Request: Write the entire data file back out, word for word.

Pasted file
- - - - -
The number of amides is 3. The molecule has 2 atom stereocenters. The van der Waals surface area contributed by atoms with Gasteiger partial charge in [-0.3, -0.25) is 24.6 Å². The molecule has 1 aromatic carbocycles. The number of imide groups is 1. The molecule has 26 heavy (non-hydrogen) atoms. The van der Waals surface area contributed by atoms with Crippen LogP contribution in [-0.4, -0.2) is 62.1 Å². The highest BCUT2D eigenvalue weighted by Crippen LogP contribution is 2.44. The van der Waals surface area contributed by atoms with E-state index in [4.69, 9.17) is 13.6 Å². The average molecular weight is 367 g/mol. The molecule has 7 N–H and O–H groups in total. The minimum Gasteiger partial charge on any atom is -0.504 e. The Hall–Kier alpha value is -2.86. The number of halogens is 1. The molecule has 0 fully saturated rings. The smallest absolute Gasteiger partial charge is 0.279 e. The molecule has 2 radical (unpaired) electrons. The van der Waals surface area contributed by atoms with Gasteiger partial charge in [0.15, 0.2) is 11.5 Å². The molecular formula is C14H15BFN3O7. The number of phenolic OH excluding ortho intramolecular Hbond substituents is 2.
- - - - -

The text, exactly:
The number of amides is 3. The molecule has 2 atom stereocenters. The van der Waals surface area contributed by atoms with Gasteiger partial charge in [-0.3, -0.25) is 24.6 Å². The molecule has 1 aromatic carbocycles. The number of imide groups is 1. The molecule has 26 heavy (non-hydrogen) atoms. The van der Waals surface area contributed by atoms with Crippen LogP contribution in [-0.4, -0.2) is 62.1 Å². The highest BCUT2D eigenvalue weighted by Crippen LogP contribution is 2.44. The van der Waals surface area contributed by atoms with E-state index in [4.69, 9.17) is 13.6 Å². The average molecular weight is 367 g/mol. The molecule has 7 N–H and O–H groups in total. The minimum Gasteiger partial charge on any atom is -0.504 e. The Hall–Kier alpha value is -2.86. The number of halogens is 1. The molecule has 0 fully saturated rings. The smallest absolute Gasteiger partial charge is 0.279 e. The molecule has 2 radical (unpaired) electrons. The van der Waals surface area contributed by atoms with Gasteiger partial charge in [0.15, 0.2) is 11.5 Å². The molecular formula is C14H15BFN3O7. The number of phenolic OH excluding ortho intramolecular Hbond substituents is 2.